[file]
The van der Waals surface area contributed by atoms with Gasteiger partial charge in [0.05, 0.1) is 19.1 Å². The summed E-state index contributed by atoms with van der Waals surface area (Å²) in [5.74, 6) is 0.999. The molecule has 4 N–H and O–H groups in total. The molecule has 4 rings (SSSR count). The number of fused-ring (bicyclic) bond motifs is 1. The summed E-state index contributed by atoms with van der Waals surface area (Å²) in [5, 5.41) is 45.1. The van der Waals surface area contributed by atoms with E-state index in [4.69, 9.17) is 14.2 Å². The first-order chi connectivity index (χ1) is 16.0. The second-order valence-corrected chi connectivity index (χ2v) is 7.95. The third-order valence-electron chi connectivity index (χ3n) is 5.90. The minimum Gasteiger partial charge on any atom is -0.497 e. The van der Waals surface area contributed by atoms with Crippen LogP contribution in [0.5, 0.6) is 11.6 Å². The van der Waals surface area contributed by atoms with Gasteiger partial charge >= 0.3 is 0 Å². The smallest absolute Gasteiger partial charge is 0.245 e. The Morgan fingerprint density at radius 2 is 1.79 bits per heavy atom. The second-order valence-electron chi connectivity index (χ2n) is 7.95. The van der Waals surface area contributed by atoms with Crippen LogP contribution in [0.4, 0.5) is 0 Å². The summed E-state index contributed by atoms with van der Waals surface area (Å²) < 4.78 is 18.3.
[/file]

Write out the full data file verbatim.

The van der Waals surface area contributed by atoms with Gasteiger partial charge in [0.05, 0.1) is 19.1 Å². The summed E-state index contributed by atoms with van der Waals surface area (Å²) in [5.74, 6) is 0.999. The molecule has 4 N–H and O–H groups in total. The molecule has 4 rings (SSSR count). The number of fused-ring (bicyclic) bond motifs is 1. The summed E-state index contributed by atoms with van der Waals surface area (Å²) in [5, 5.41) is 45.1. The van der Waals surface area contributed by atoms with E-state index in [4.69, 9.17) is 14.2 Å². The first-order chi connectivity index (χ1) is 16.0. The second-order valence-corrected chi connectivity index (χ2v) is 7.95. The third-order valence-electron chi connectivity index (χ3n) is 5.90. The minimum Gasteiger partial charge on any atom is -0.497 e. The van der Waals surface area contributed by atoms with Crippen LogP contribution in [0.5, 0.6) is 11.6 Å². The van der Waals surface area contributed by atoms with Gasteiger partial charge >= 0.3 is 0 Å². The smallest absolute Gasteiger partial charge is 0.245 e. The Morgan fingerprint density at radius 2 is 1.79 bits per heavy atom. The second-order valence-electron chi connectivity index (χ2n) is 7.95. The van der Waals surface area contributed by atoms with Crippen LogP contribution in [0.4, 0.5) is 0 Å². The summed E-state index contributed by atoms with van der Waals surface area (Å²) < 4.78 is 18.3.